A hallmark is an official stamp marked on gold to indicate its quality, origin and maker. The term refers to the Goldsmiths Hall in London and which has overseen the marking of gold in England since 1300.
A hallmark can only be applied by an independent Assay Office and must contain three parts:
- The sponsor's mark (the person responsible for making or importing the piece)
- The fineness mark (denoting the precious metal content in parts per thousand e.g. 750 - equivalent to 18 carat)
- The Assay Office Mark (this is the mark of the Assay Office which tested the item)
- A symbol to confirm the metal (a crown for gold)
- The date the piece of jewellery was made
The carat of gold can be determined from the fineness marking e.g. 9ct Gold = 375 parts pure gold out of a 1000, 14ct Gold = 585 parts pure gold out of a 1000, 18ct Gold = 750 parts pure gold out of a 1000 and 22ct Gold = 916 parts pure gold out of a 1000.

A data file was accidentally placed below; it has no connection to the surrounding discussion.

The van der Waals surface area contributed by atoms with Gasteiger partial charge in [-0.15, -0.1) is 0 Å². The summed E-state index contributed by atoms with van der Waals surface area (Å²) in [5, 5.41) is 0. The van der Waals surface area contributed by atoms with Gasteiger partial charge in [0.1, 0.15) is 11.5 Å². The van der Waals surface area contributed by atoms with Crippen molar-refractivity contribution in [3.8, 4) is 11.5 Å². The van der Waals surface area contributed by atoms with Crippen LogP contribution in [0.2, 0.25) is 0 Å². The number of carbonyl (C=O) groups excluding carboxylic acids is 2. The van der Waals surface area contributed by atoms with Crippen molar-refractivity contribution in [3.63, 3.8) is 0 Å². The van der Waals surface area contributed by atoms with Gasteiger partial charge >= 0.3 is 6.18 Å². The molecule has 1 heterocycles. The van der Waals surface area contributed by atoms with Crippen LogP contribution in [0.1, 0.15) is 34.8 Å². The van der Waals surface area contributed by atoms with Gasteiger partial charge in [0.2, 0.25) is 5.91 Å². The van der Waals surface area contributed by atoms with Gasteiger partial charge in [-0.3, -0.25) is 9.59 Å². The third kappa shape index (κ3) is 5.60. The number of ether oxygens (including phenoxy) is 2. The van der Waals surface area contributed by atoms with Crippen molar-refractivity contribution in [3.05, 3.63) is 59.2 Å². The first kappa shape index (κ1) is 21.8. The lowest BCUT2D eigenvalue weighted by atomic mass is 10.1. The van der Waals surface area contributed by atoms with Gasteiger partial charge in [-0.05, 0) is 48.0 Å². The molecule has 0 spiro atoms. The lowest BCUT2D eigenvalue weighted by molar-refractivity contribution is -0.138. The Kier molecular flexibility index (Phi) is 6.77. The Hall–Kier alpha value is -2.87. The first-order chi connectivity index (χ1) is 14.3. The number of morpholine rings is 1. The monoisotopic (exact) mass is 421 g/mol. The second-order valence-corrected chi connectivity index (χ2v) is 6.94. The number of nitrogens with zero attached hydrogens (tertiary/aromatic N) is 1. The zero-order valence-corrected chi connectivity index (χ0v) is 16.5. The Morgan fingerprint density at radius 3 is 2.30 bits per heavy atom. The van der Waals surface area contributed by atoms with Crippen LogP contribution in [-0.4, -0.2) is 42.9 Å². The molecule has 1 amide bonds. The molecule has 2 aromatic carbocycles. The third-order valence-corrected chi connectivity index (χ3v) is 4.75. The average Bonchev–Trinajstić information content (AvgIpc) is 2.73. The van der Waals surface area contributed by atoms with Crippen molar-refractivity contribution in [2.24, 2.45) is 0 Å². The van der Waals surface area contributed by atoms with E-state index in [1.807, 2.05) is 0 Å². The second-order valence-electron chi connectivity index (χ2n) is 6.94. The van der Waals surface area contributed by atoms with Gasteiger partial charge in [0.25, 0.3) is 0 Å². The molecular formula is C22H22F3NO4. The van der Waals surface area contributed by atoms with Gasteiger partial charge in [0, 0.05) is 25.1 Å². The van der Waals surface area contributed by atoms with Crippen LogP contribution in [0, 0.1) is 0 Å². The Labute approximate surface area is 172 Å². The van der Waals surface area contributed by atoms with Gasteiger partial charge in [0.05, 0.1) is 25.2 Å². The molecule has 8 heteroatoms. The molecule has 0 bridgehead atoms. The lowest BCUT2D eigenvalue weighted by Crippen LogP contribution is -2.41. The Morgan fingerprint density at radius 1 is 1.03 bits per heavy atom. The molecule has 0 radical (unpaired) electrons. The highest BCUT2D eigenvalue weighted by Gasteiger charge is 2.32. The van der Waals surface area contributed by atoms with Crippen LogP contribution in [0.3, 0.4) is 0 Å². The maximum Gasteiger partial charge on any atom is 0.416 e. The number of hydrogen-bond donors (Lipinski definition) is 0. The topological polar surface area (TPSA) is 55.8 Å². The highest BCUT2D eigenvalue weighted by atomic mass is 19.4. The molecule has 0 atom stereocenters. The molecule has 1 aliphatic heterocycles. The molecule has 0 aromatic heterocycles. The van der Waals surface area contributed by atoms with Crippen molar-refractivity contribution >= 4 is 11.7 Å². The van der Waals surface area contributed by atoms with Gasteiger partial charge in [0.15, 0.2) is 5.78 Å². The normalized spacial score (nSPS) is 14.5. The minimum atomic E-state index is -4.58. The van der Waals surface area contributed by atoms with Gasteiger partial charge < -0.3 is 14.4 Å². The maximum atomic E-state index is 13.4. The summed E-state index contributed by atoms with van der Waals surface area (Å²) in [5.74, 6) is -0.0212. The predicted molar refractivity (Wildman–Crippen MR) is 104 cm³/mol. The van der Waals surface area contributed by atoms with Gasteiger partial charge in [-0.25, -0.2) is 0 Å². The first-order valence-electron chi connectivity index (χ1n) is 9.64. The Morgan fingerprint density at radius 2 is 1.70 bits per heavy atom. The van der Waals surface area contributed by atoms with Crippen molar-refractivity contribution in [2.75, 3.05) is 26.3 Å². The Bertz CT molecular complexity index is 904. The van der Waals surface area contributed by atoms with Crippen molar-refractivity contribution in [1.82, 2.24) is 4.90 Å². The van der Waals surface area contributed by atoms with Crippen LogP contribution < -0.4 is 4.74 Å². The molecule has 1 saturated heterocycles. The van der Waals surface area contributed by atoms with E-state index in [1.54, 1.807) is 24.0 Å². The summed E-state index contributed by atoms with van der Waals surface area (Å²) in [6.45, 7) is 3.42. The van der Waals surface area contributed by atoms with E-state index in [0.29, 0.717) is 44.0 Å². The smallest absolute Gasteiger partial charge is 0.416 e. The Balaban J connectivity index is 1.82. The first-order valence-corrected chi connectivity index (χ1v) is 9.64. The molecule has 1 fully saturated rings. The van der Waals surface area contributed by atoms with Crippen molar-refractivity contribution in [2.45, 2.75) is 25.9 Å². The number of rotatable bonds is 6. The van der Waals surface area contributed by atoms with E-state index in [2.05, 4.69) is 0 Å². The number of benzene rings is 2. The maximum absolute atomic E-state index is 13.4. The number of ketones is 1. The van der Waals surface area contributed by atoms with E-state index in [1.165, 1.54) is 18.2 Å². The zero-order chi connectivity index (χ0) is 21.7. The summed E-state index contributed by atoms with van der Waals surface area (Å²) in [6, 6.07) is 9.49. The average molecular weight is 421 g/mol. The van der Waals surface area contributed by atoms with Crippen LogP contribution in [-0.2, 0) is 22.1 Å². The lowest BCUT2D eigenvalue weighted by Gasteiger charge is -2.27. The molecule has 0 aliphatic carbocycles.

The hallmark is generally situated in a place where it will not be seen when the item is worn. For example, on a gold ring it will be on the inside of the ring or on a gold chain, it is generally located close to the clasp.